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Technique

Lost wax casting

Lost wax casting is used to mould various types of metal into intricate pieces of jewelry and artistic sculptures.


The wax casting process starts with sketching out a preliminary drawing of the piece you have in mind. Then, the wax carver crafts a representation of the desired piece out of wax or clay, creating a pattern with the same intricate detail that will appear on the metal piece of jewelry in its final form.  The wax pattern is then attached to a "sprue base" which is made of durable rubber.  The rubber base with the wax model is then covered with a metal flask and investment is poured over it.


After the chunk of plaster has been allowed to dry it is then placed in a hot kiln. As temperatures rise, the wax within is melted and eradicated, hence the name "lost wax."  The result of this stage is a strong mould with a hollow opening in the shape of the original wax design.  In the kiln, the burnout times are anywhere from 5 - 12 hours. The flask is then taken out of the kiln and placed in the centrifuge.


Bits of silver and gold are ready to be melted. Sterling silver is an alloy of silver containing 92.5% pure silver and 7.5% other metals, usually copper. The minimum millesimal fineness is 925.  Fine silver (99.9% pure) is too soft for producing large functional objects, and in Sterling, the silver is usually alloyed with copper to give strength while preserving the ductility of the silver and high precious metal content.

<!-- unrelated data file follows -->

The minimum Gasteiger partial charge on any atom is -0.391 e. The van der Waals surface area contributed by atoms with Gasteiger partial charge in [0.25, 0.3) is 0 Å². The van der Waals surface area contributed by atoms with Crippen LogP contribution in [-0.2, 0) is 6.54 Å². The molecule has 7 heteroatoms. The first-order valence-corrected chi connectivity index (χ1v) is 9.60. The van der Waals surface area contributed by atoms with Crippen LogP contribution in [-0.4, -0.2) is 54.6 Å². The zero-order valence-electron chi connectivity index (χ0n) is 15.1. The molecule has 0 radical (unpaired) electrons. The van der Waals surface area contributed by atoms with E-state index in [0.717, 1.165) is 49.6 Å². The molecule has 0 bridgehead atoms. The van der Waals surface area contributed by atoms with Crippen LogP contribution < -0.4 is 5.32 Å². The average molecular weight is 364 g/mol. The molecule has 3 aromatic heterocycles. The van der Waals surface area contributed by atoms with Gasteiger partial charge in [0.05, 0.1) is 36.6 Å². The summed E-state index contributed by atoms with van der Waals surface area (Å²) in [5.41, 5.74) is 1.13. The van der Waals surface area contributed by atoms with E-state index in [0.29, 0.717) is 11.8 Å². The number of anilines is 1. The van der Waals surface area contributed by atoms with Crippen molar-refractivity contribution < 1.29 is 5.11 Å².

A crucible will be heated. When the crucible will be red hot, it will be placed in the centrifuge and the silver will be poured into it.  The crucible sits tightly against the flask which holds the negative impression made by the burned-out wax pattern.  When the metal is completely liquefied, the centrifuge will start to spin very quickly forcing the liquid metal into the flask.  When the metal is cold, the whole flask, containing the plaster and metal jewelry items is then quenched is a bucket of cold water to dissolve the investment and to harden the metal.  After the metal inside of the plaster has been allowed to cool, the plaster is then chipped away.  The original wax mould is gone, and the silver piece replaces it.


The piece is then cut off with a diamond cutoff wheel.  It is then ground smooth and rubber-wheeled.  The piece is then buffed and cleaned. Antiquing is added to darken the design and then the piece is re-polished and cleaned.

 

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